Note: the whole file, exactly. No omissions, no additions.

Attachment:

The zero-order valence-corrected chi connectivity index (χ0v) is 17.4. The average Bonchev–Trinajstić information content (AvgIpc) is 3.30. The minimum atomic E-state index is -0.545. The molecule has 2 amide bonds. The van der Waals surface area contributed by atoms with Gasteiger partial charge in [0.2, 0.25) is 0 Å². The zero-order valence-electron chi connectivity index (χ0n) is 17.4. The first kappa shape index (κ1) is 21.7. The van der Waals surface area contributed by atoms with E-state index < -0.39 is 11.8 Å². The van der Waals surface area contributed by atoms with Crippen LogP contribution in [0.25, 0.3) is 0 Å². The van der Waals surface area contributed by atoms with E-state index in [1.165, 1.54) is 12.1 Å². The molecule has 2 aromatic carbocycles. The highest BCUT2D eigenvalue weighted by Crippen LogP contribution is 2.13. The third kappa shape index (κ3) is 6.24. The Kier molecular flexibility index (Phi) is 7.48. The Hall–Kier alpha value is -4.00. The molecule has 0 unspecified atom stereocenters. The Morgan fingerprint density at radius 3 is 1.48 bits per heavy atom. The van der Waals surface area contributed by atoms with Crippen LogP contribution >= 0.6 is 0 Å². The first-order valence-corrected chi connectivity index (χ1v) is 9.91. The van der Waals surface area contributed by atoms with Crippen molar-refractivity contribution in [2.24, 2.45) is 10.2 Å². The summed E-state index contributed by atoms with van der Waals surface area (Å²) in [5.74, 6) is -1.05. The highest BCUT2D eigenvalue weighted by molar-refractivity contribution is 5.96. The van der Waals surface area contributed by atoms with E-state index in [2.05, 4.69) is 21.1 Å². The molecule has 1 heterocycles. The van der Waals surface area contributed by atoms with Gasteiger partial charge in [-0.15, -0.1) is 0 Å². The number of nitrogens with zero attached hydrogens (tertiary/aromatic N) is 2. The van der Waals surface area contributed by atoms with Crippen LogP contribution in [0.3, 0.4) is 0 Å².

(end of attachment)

The zero-order valence-corrected chi connectivity index (χ0v) is 17.4. The average Bonchev–Trinajstić information content (AvgIpc) is 3.30. The minimum atomic E-state index is -0.545. The molecule has 2 amide bonds. The van der Waals surface area contributed by atoms with Gasteiger partial charge in [0.2, 0.25) is 0 Å². The zero-order valence-electron chi connectivity index (χ0n) is 17.4. The first kappa shape index (κ1) is 21.7. The van der Waals surface area contributed by atoms with E-state index < -0.39 is 11.8 Å². The van der Waals surface area contributed by atoms with Crippen LogP contribution in [0.25, 0.3) is 0 Å². The van der Waals surface area contributed by atoms with E-state index in [1.165, 1.54) is 12.1 Å². The molecule has 2 aromatic carbocycles. The highest BCUT2D eigenvalue weighted by Crippen LogP contribution is 2.13. The third kappa shape index (κ3) is 6.24. The Kier molecular flexibility index (Phi) is 7.48. The Hall–Kier alpha value is -4.00. The molecule has 0 unspecified atom stereocenters. The Morgan fingerprint density at radius 3 is 1.48 bits per heavy atom. The van der Waals surface area contributed by atoms with Crippen LogP contribution >= 0.6 is 0 Å². The first-order valence-corrected chi connectivity index (χ1v) is 9.91. The van der Waals surface area contributed by atoms with Crippen molar-refractivity contribution in [2.24, 2.45) is 10.2 Å². The summed E-state index contributed by atoms with van der Waals surface area (Å²) in [5.74, 6) is -1.05. The highest BCUT2D eigenvalue weighted by molar-refractivity contribution is 5.96. The van der Waals surface area contributed by atoms with E-state index in [2.05, 4.69) is 21.1 Å². The molecule has 1 heterocycles. The van der Waals surface area contributed by atoms with Gasteiger partial charge in [-0.15, -0.1) is 0 Å². The number of nitrogens with zero attached hydrogens (tertiary/aromatic N) is 2. The van der Waals surface area contributed by atoms with Crippen LogP contribution in [0.3, 0.4) is 0 Å².